There was a time not too long ago that on one day each week – Sunday – the Nation stopped. Indeed, for nearly 2000 years this had been the case in all of Western civilization. Stores and shops were closed. You couldn’t go grocery shopping, buy gas, go to the mall, etc. They were all closed. Most work even in and around homes came to a stop.
Not so today, and not so since sometime in the 70’s or 80’s. These days we live in a 24/7 society. We are constantly inundated with information, and always at the beck and call of our employers through smart phones. There really is no such thing as a day off, much less a vacation. We are virtually never given the opportunity to truly switch off, or even slow down. And the effects on our bodies, minds, spirits, and society as a whole are tragic.
Moreover, this state of chronic stress is self-perpetuating. In other words, stress begets stress. When we feel stress, we often feel that we “never have enough time” to do the things that are expected of us, or that we want to do. Getting those things done takes a priority over rest and rejuvenation, and when we do finally collapse, we feel guilty about not getting things done and become more stressed.
This is a vicious cycle that will not end without commitment and a change in priorities.
Many psychologists associate skyrocketing cases of depression, anxiety, and other psychological disorders with our “all go, never slow” society. These lifestyles not only create stress, but they offer little opportunity to release stress as it builds over time. Stress is cumulative, and pervasive, and without a regular release, it can be incredibly damaging.
The pace of our society and the stress it induces also has profound effects on our bodies. Illnesses such as chronic fatigue disorder, irritable bowel syndrome, heart disease, diabetes, and many others are substantially caused by or made worse by stress. Our all work no play lifestyles make it difficult, if not impossible, to take a break, exercise, meditate, or do other things that serve as a release valve for the stress of modern life.
This continual accumulation of stress also has a profound effect on our spirits. Modern society is almost totally detached from the natural and spiritual world, and even when we get away from the cities or go on vacation our smartphones and iPads keep us tethered to the hectic worlds we are trying to escape. What serves as religion in modern Western society is often a “paint by numbers” experience that is heavy on ritual and very light on real spiritual connection.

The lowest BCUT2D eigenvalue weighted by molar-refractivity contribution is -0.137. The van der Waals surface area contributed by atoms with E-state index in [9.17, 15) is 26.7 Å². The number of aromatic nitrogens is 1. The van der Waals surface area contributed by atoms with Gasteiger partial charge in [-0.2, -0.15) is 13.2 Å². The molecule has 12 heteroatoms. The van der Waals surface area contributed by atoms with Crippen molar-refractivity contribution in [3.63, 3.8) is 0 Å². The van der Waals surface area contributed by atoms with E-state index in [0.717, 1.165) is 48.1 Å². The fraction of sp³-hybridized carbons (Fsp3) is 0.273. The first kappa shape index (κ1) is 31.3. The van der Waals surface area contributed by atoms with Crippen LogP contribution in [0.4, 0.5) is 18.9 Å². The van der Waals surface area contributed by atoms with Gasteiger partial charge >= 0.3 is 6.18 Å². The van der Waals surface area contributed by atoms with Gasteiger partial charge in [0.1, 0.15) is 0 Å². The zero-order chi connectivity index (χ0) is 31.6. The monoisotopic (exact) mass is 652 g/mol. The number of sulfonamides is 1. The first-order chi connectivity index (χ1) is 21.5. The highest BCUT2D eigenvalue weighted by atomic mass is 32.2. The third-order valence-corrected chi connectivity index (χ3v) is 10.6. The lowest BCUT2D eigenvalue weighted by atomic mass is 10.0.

So what is the solution?
There are a number of steps you can take to regain your life, your sanity, and reduce the stress that results from living a fast paced modern life.
The first is to take 1 day off each week. Set aside a day – any day – to focus only on yourself, your family (and, if you are so inclined, your spiritual development). Turn off the work phones, don’t check the work emails. Put the household chores aside. If possible get out of the house and do something fun, and relaxing. You will be amazed at how much more relaxed and healthy you will feel, and how much better your relationships with friends and family will be, if you do this consistently. And as an added bonus, you will be more focused when you return to work the next week.
Second, take regular relaxation breaks during your work week. During these breaks you should detach from your work. Simple and quick meditations are highly effective for this work. It is amazing how even 5-10 minutes of detachment can rejuvenate, and how much more focused and effective you will become in your work.
Third, remember to take care of yourself, and give yourself opportunities to release stress. Some great ways of doing this are exercise, playing musical instruments, reading a good novel, going out with friends (not co-workers, unless they really are friends as well), or doing any activity that makes you feel relaxed and that you enjoy. True, doing this takes time. But self-care, particularly in stressful jobs, is an absolute must. Neglecting yourself will result in burnout, and a myriad of health problems. Being committed and consistent with your self-care will make you more effective and happy.
Finally, take at least 1 vacation every year. And by vacation, I mean go away to a place where you can be totally free of your typical daily life, and stay away for at least 7 days. Do not take the company phone, laptop, or iPad. Make your vacation fun, and truly relaxing. Now, as a former corporate executive, I realize how difficult it can be to explain to your boss that you will be away, and out of contact, for a week. My favorite trick was to take vacations where I would not be able to receive a cell signal – like on a dive boat, or a trek in the mountains. Whatever tricks you need to devise to really detach yourself for your work for a week or more while on vacation, they are worth it!
Switching off, or unplugging, from modern life periodically is not just a good thing to do – it’s an absolute necessity. The human machine was never intended to run 24/7, or even 12/7, day in and day out. In earlier times, our lives were very much tied to the natural cycle of the days. We worked during the day, and rejuvenated during the night.
This cycle is hard wired into our nervous system through circadian rhythms, which are tied to sleeping patterns. When the circadian rhythm is disrupted for prolonged period of time severe consequences result, affecting the body and your mental abilities. We require time to relax and rejuvenate. When we make the time to do so, our quality of life, productivity, and our relationships all get much better.
Photo by S.MASH, who has loads of awesome images on Flickr